After what you study in school, you would think the world has caught up with the evolution. Well, I’m here to tell you that this is not always true.
Seriously, after reading about bleeding stones, unexplained facts, globalization-challenging villages, wild horse races and the Atlantis connection, where do you think the place I’m going to talk about is? You guessed it, Sardinia. More precisely, Parco della Giara, a wonderful plateau that originated 3000 years ago on top of two extinct volcanoes.
Here the only dwellers are wild animals, be them wild pigs, cows, birds, or horses. While all wildlife has more or less caught up adapting to natural changes, the horses have remained small as they were about 10.000 years ago. They are not ponies, they are normal horses, just smaller. Their elegance would make them a longed target for collectors and horse lovers, if they weren’t protected and so impossible to touch, feed or change in any way their living conditions.
They are wild and so they have to stay, they are helped with food only in case of a very bad drought that would undermine the growth of vegetation they need to survive.
Apart from these spectacular animals, Parco della Giara offers an extraordinary variety of plants, trees, and flowers. Every season reveals itself under the form of different vegetation, different colors and different smells. Similarly, also visitors’ experiences vary. In spring we can see the horses grazing on a beautifully colorful sweep of flowers, in summer we can see them getting some fresh in the water, in winter it might snow and the white makes the view stunning, and in autumn sensual golden hues give the surrounding its inevitable romantic ambiance.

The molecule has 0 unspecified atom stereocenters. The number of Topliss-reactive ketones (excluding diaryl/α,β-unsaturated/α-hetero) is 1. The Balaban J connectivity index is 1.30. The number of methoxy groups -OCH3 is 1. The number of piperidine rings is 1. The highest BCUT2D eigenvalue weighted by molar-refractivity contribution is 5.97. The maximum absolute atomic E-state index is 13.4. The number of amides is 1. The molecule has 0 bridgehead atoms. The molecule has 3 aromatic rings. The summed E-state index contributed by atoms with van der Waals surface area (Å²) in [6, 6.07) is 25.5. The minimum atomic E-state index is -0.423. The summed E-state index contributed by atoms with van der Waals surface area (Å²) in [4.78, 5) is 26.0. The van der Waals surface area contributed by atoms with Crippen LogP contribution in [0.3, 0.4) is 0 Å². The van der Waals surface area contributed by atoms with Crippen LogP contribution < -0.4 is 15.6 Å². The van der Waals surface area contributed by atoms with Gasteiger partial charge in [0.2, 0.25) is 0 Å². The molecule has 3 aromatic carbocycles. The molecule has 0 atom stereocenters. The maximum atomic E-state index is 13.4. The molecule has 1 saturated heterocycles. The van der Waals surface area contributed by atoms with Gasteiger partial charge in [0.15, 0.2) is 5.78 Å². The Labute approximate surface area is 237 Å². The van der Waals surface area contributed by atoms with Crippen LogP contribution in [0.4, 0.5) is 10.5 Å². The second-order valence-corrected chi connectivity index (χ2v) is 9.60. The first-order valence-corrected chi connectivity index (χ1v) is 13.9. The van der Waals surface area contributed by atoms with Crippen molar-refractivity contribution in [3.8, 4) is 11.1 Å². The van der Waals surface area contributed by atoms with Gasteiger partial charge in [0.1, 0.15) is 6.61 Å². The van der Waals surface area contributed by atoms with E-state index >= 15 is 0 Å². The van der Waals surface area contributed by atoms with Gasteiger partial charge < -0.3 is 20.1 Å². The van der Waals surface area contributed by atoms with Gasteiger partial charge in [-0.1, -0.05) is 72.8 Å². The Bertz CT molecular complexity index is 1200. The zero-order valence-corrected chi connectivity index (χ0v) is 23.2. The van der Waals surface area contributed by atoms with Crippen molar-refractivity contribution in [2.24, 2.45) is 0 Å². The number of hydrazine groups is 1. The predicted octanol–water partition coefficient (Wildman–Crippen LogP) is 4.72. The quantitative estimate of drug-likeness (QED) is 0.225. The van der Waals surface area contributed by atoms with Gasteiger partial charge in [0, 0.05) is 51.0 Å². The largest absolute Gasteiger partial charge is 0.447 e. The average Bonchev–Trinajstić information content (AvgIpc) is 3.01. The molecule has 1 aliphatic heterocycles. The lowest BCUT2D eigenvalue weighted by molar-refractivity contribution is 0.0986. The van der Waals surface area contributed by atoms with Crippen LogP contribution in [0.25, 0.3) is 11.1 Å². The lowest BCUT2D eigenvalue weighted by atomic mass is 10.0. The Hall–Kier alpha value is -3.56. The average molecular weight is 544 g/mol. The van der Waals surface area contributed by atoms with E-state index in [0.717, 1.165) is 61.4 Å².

Since we went in summer, we were lucky enough to be granted with the sweet sight of these small horses cooling down in the lake, grazing some water vegetables and looking at each other. Although we were extra careful not to bother them, perhaps they noticed our presence all the same, in fact while we were about to leave, a small family of three, male, female and newborn came near, probably after wrangling with other members of the same herd. In fact, the stallion marked out its territory straight away placing its dung where they were supposed to stay.
Life is tough for horses in the wild, making them live for about twenty years. So the question is, if you were a horse, would you prefer to live free in the wild for twenty years, or inside a stable for forty? My guide, Roberto, native from Tuili, one of the villages bordering the park, maybe due to their inner free spirit, had no doubt: even though life conditions were harder, he would totally prefer to be free to run and enjoy nature in the plateau for half a lifetime than domestic horses.
Going to Parco della Giara makes you sense how it was living in the past, when shepherds used to spend the night in the countryside, used to make cheese, ham and other food in thatched huts and guard their sheep and cows from foxes and thieves. Maybe a not so remote past in Sardinia, where this was the lifestyle only forty years ago, perhaps harder than now, but also with a different relationship with nature.